Friday, February 5, 2010

Friday Flaunt - Second Ten in '10 Finished!

Even when one doesn't work outside the home, days can pass quickly, and so it was this past week. It was all good, just busy!

Take a look at this pavlova. Do I hear applause for this wonderful Australian dessert?

I'd hoped to make it in honor of Australia Day (January 26), but weather and a lack of appropriate ingredients delayed my effort. This is about the sixth time I've made pav, and I think it's turning out better each time. When our group of six friends - the Batting Buds - met Tuesday evening, I heard "yum" comments. I returned home with only two small pieces remaining, so I take that as positive! Here's the pavlova recipe I use. I topped mine with bananas, strawberries and blueberries.

This was the fourth week of our five-week Stitchin' Mission beginner quiltmaking series, and free time found me working on my own teaching quilt. I free-motion quilted it, but had to resort to using my old (1976) Bernina 830 since my new Bernina QE153 was being repaired (a broken knee lift cable). While I wouldn't want to regularly use an old mechanical machine for non-stop stitching - this machine overheats and then stops running - it worked fine. Free-motion quilted pinwheels were fun and easy to do - no marking.
After quilting, I used the quilt in class to demonstrate how to sew binding to a quilt. I teach a "traditional" method of binding: 1) join cross-grain cut strips 2) sew binding all the way around the quilt, and 3) join the beginning and ending tails. Then I went home and un-sewed what I demonstrated!

My preferred method is to attach binding as four separate strips. In this method, each binding strip is measured to help square-up the quilt. After I've sewn each of the four strips to the four sides of the quilt, I deal with tails at each of the four corners.

From the back, this is what the corner looks like after I've sewn binding strips to the edges.

On the front, I fold the quilt at an angle so the binding tails meet. Then, pin, draw and machine stitch the mitered corner. The best part of this method is having machine-sewn miters.

When the binding tails are trimmed away, and the batting and backing have been rotary cut from the sides, corners are ready to turn and hand-stitch to the quilt back.

A few months ago, I shared this binding method with SEWN, an Australian on-line quilting and sewing community. For step-by-step instructions, refer to my tutorial on the left sidebar.

My finished 48" X 54" Stitchin' Mission quilt will be given to a child, probably a boy, in a Monterrey, Mexico orphanage.

Much of the credit for the completion of this quilt goes to my sewing room companion, Hogan.
He loyally, and with great fervor, champions all my quiltmaking efforts.

This week I also began #2 grandson's quilt. He's due May 1. I've been calling him "Eric," since my son and DIL aren't saying what his name will be. I like the name Eric and I need to refer to him sometimes. Baby Eric's quilt is a cowboy-themed disappearing nine patch design.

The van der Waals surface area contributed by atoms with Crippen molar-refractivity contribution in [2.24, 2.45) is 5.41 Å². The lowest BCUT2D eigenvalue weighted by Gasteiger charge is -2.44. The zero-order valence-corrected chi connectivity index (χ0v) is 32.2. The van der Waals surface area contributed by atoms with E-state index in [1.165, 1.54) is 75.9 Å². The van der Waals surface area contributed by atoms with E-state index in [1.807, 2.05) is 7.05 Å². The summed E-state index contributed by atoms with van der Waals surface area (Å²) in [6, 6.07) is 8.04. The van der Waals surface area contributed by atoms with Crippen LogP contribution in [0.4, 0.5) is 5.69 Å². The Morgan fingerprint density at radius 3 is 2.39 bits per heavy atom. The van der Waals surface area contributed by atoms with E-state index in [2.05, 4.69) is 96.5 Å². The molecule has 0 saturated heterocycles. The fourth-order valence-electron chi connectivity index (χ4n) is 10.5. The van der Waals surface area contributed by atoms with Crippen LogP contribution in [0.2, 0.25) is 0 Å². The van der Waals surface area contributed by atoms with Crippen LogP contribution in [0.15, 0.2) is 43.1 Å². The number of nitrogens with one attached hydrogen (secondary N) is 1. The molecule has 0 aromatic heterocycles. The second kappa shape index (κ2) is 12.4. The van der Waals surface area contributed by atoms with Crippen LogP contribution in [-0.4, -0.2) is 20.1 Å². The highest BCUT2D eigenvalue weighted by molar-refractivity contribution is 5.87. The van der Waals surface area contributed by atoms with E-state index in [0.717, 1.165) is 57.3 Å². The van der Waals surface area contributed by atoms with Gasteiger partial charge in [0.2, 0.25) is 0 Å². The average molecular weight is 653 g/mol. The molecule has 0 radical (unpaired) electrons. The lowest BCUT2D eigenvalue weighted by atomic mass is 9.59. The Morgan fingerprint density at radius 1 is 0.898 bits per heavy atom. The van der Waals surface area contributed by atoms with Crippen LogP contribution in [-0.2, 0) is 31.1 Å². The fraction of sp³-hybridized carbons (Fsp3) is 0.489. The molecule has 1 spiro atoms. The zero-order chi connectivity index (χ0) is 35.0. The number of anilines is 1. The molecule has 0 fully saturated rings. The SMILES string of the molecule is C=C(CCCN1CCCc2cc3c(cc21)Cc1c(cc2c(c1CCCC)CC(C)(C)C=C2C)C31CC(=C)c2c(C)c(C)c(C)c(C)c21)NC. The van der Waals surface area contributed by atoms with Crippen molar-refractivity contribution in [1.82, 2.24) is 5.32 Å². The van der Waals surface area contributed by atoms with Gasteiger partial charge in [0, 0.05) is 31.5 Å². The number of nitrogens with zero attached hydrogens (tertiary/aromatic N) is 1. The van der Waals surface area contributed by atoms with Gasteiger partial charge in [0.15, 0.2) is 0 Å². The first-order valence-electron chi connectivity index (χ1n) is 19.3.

Because I didn't purchase enough of the focus fabric - that blue background cowboy print - I was short two patches. So, I stitched two blocks. One is an outline of the state of Texas; the other is the Texas Longhorn logo and a good 'ole "yippie yi-yo-ki-yay."
Though baby Eric will be born in Florida, his parents were married in Austin, Texas, and dad attended the University of Texas. Mom and baby Eric are healthy and growing, and I'm looking forward to meeting him sometime in May.

For now though, it's time to saddle up, hit the trail and be moseyin' along...


  1. what a wonderful flaunt.
    I must try the pav recipe, and the binding method.
    For years I always did found seperate strips but never like you. I must study it and master it. thanks for sharing.

  2. Did you know that there has been a great debate "down under" about which country actually produced the original pavlova? Both Australia and New Zealand claim credit for this and the argument hasn't been sorted yet after all these years!!

    Jenny from New Zealand, who speaks with a Kiwi accent.

  3. mmhhh the pavlova looks really yummy and I always thought it was original from Italy.

  4. The pavlova looks good. I've never heard about it - thank you for posting about it as I love learning things about other countries.

    I'm going to have to go review your binding method in detail!

    Great flaunt!

  5. I have never seen that binding method, but I'm going to have to try it!

    I love that you have "named" your grandson...too funny. Who knows, maybe you have it correct?!

  6. The pav looks scrumptous, it's a favorite here for birthdays and any other holiday. Oh heck we don't need an excuse for pav....

  7. That pavlova looks wonderful. You must have been going nonstop to get all that done. Good for you.

  8. When I make a pav, Lynda, instead of cream I use Fruche. It's a low fat creamy fruit flavoured dessert similar to yoghurt, but thicker. It's not as tarty as yoghurt, but still has that fruity tang. Then I serve cream and ice cream as optional side serves. The pav loses some of that extra sweetness that is sometimes too much.

  9. Linda, your pavlova looks superb! Yummm. One day I must try your corner mitreing method. One day. I can't believe how industrious you've been!

  10. The pav looks gorgeous and I have never tried to make one. However at any function it is my first choice of desert. I will try your binding method, the finishing in the tutorial looks so perfect and neat.

  11. I would kill for some of your pavlova. Way better than they do it here in Oz!!!

  12. YUM! Pav with strawberries.... mmm
    Hogan looks like he takes his job very seriously! Gorgeous big lump...
    Cheryl x



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